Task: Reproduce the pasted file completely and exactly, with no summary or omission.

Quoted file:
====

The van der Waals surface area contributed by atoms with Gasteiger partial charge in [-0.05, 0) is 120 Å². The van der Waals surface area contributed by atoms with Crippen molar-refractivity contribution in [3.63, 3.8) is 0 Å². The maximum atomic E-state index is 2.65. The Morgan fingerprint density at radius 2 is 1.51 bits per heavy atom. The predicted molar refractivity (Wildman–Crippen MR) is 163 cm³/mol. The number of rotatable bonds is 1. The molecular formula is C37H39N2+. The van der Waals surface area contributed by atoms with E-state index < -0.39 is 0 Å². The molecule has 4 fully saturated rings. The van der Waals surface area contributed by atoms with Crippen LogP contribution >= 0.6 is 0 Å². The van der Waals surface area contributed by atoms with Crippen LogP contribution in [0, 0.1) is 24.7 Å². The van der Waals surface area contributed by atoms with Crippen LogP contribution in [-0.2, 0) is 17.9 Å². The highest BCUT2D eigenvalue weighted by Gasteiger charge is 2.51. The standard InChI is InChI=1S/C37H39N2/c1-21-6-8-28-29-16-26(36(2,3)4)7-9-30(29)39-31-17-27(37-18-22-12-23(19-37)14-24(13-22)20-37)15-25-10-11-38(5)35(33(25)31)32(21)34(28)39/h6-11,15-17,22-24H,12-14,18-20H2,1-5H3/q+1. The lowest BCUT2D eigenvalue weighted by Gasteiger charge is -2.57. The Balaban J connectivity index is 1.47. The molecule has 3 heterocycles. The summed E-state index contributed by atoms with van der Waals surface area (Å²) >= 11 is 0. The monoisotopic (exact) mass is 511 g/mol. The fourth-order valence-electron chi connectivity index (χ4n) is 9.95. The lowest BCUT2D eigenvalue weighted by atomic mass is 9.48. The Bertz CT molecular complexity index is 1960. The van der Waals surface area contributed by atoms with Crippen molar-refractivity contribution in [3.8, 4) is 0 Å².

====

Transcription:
The van der Waals surface area contributed by atoms with Gasteiger partial charge in [-0.05, 0) is 120 Å². The van der Waals surface area contributed by atoms with Crippen molar-refractivity contribution in [3.63, 3.8) is 0 Å². The maximum atomic E-state index is 2.65. The Morgan fingerprint density at radius 2 is 1.51 bits per heavy atom. The predicted molar refractivity (Wildman–Crippen MR) is 163 cm³/mol. The number of rotatable bonds is 1. The molecular formula is C37H39N2+. The van der Waals surface area contributed by atoms with E-state index < -0.39 is 0 Å². The molecule has 4 fully saturated rings. The van der Waals surface area contributed by atoms with Crippen LogP contribution >= 0.6 is 0 Å². The van der Waals surface area contributed by atoms with Crippen LogP contribution in [0, 0.1) is 24.7 Å². The van der Waals surface area contributed by atoms with Crippen LogP contribution in [-0.2, 0) is 17.9 Å². The highest BCUT2D eigenvalue weighted by Gasteiger charge is 2.51. The standard InChI is InChI=1S/C37H39N2/c1-21-6-8-28-29-16-26(36(2,3)4)7-9-30(29)39-31-17-27(37-18-22-12-23(19-37)14-24(13-22)20-37)15-25-10-11-38(5)35(33(25)31)32(21)34(28)39/h6-11,15-17,22-24H,12-14,18-20H2,1-5H3/q+1. The lowest BCUT2D eigenvalue weighted by Gasteiger charge is -2.57. The Balaban J connectivity index is 1.47. The molecule has 3 heterocycles. The summed E-state index contributed by atoms with van der Waals surface area (Å²) >= 11 is 0. The monoisotopic (exact) mass is 511 g/mol. The fourth-order valence-electron chi connectivity index (χ4n) is 9.95. The lowest BCUT2D eigenvalue weighted by atomic mass is 9.48. The Bertz CT molecular complexity index is 1960. The van der Waals surface area contributed by atoms with Crippen molar-refractivity contribution in [3.8, 4) is 0 Å².